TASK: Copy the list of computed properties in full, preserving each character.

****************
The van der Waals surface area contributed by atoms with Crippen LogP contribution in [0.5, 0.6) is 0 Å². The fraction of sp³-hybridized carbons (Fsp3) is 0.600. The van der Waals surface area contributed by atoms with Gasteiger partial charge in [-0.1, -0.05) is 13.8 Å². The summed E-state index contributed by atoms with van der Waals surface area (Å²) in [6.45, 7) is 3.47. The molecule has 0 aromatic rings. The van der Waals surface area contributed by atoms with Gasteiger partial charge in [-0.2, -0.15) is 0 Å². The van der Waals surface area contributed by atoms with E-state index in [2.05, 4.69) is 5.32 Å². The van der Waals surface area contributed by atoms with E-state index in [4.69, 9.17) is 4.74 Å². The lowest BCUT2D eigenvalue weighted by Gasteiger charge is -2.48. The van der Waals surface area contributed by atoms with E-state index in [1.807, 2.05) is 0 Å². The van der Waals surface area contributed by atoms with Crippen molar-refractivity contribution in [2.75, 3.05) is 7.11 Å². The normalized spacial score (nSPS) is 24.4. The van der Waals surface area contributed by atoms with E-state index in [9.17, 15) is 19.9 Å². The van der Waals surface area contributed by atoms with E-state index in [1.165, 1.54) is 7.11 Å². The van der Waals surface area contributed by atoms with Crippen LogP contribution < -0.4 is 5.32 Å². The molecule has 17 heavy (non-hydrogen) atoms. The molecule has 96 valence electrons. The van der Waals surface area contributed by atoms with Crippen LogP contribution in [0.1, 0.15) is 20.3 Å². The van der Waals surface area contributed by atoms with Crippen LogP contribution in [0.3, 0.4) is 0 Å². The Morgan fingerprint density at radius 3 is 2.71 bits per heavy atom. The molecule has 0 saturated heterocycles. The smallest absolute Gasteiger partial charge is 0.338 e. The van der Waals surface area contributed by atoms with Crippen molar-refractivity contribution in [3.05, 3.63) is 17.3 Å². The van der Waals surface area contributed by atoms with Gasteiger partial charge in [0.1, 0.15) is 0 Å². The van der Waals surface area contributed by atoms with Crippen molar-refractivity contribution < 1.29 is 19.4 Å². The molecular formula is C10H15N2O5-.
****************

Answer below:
The van der Waals surface area contributed by atoms with Crippen LogP contribution in [0.5, 0.6) is 0 Å². The fraction of sp³-hybridized carbons (Fsp3) is 0.600. The van der Waals surface area contributed by atoms with Gasteiger partial charge in [-0.1, -0.05) is 13.8 Å². The summed E-state index contributed by atoms with van der Waals surface area (Å²) in [6.45, 7) is 3.47. The molecule has 0 aromatic rings. The van der Waals surface area contributed by atoms with Gasteiger partial charge in [-0.2, -0.15) is 0 Å². The van der Waals surface area contributed by atoms with E-state index in [2.05, 4.69) is 5.32 Å². The van der Waals surface area contributed by atoms with E-state index in [4.69, 9.17) is 4.74 Å². The lowest BCUT2D eigenvalue weighted by Gasteiger charge is -2.48. The van der Waals surface area contributed by atoms with E-state index in [1.807, 2.05) is 0 Å². The van der Waals surface area contributed by atoms with Crippen molar-refractivity contribution in [2.75, 3.05) is 7.11 Å². The normalized spacial score (nSPS) is 24.4. The van der Waals surface area contributed by atoms with E-state index in [9.17, 15) is 19.9 Å². The van der Waals surface area contributed by atoms with E-state index in [1.165, 1.54) is 7.11 Å². The van der Waals surface area contributed by atoms with Crippen LogP contribution < -0.4 is 5.32 Å². The molecule has 17 heavy (non-hydrogen) atoms. The molecule has 96 valence electrons. The van der Waals surface area contributed by atoms with Crippen LogP contribution in [0.1, 0.15) is 20.3 Å². The van der Waals surface area contributed by atoms with Crippen LogP contribution in [0.3, 0.4) is 0 Å². The Morgan fingerprint density at radius 3 is 2.71 bits per heavy atom. The molecule has 0 saturated heterocycles. The smallest absolute Gasteiger partial charge is 0.338 e. The van der Waals surface area contributed by atoms with Crippen molar-refractivity contribution in [3.05, 3.63) is 17.3 Å². The van der Waals surface area contributed by atoms with Gasteiger partial charge in [0.1, 0.15) is 0 Å². The van der Waals surface area contributed by atoms with Crippen molar-refractivity contribution < 1.29 is 19.4 Å². The molecular formula is C10H15N2O5-.